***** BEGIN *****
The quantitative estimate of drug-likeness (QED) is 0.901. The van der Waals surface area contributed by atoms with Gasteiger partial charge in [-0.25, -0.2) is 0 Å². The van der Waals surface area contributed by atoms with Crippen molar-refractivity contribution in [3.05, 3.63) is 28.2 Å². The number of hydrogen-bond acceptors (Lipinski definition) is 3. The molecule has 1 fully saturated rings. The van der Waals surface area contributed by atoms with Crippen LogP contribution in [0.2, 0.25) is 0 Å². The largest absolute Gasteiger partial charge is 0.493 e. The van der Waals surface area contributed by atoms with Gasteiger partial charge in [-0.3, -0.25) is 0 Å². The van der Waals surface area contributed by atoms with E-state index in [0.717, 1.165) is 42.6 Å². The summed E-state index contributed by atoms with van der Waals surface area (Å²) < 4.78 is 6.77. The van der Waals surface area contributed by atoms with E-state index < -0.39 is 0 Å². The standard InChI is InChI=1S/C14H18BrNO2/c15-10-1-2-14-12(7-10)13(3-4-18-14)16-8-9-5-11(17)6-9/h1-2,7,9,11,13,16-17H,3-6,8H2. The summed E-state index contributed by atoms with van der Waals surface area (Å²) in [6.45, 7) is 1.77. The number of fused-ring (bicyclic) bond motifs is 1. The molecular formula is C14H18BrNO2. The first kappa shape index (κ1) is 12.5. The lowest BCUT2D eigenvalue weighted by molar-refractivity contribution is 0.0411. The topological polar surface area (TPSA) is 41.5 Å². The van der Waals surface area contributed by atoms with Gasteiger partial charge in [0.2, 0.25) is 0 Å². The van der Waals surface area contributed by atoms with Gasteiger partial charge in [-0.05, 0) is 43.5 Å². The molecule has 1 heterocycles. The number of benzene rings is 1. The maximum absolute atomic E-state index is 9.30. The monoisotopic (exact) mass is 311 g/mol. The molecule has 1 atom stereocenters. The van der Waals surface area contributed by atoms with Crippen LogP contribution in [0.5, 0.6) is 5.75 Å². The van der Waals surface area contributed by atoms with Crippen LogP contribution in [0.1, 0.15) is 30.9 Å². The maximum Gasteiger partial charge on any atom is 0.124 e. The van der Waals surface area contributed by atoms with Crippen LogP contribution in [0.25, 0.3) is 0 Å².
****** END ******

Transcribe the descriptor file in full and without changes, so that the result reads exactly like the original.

The quantitative estimate of drug-likeness (QED) is 0.901. The van der Waals surface area contributed by atoms with Gasteiger partial charge in [-0.25, -0.2) is 0 Å². The van der Waals surface area contributed by atoms with Crippen molar-refractivity contribution in [3.05, 3.63) is 28.2 Å². The number of hydrogen-bond acceptors (Lipinski definition) is 3. The molecule has 1 fully saturated rings. The van der Waals surface area contributed by atoms with Crippen LogP contribution in [0.2, 0.25) is 0 Å². The largest absolute Gasteiger partial charge is 0.493 e. The van der Waals surface area contributed by atoms with Gasteiger partial charge in [-0.3, -0.25) is 0 Å². The van der Waals surface area contributed by atoms with E-state index in [0.717, 1.165) is 42.6 Å². The summed E-state index contributed by atoms with van der Waals surface area (Å²) < 4.78 is 6.77. The van der Waals surface area contributed by atoms with E-state index < -0.39 is 0 Å². The standard InChI is InChI=1S/C14H18BrNO2/c15-10-1-2-14-12(7-10)13(3-4-18-14)16-8-9-5-11(17)6-9/h1-2,7,9,11,13,16-17H,3-6,8H2. The summed E-state index contributed by atoms with van der Waals surface area (Å²) in [6.45, 7) is 1.77. The number of fused-ring (bicyclic) bond motifs is 1. The molecular formula is C14H18BrNO2. The first kappa shape index (κ1) is 12.5. The lowest BCUT2D eigenvalue weighted by molar-refractivity contribution is 0.0411. The topological polar surface area (TPSA) is 41.5 Å². The van der Waals surface area contributed by atoms with Gasteiger partial charge in [0.2, 0.25) is 0 Å². The van der Waals surface area contributed by atoms with Gasteiger partial charge in [-0.05, 0) is 43.5 Å². The molecule has 1 heterocycles. The number of benzene rings is 1. The maximum absolute atomic E-state index is 9.30. The monoisotopic (exact) mass is 311 g/mol. The molecule has 1 atom stereocenters. The van der Waals surface area contributed by atoms with Crippen LogP contribution in [0.5, 0.6) is 5.75 Å². The van der Waals surface area contributed by atoms with Crippen LogP contribution in [0.1, 0.15) is 30.9 Å². The maximum Gasteiger partial charge on any atom is 0.124 e. The van der Waals surface area contributed by atoms with Crippen LogP contribution in [0.25, 0.3) is 0 Å².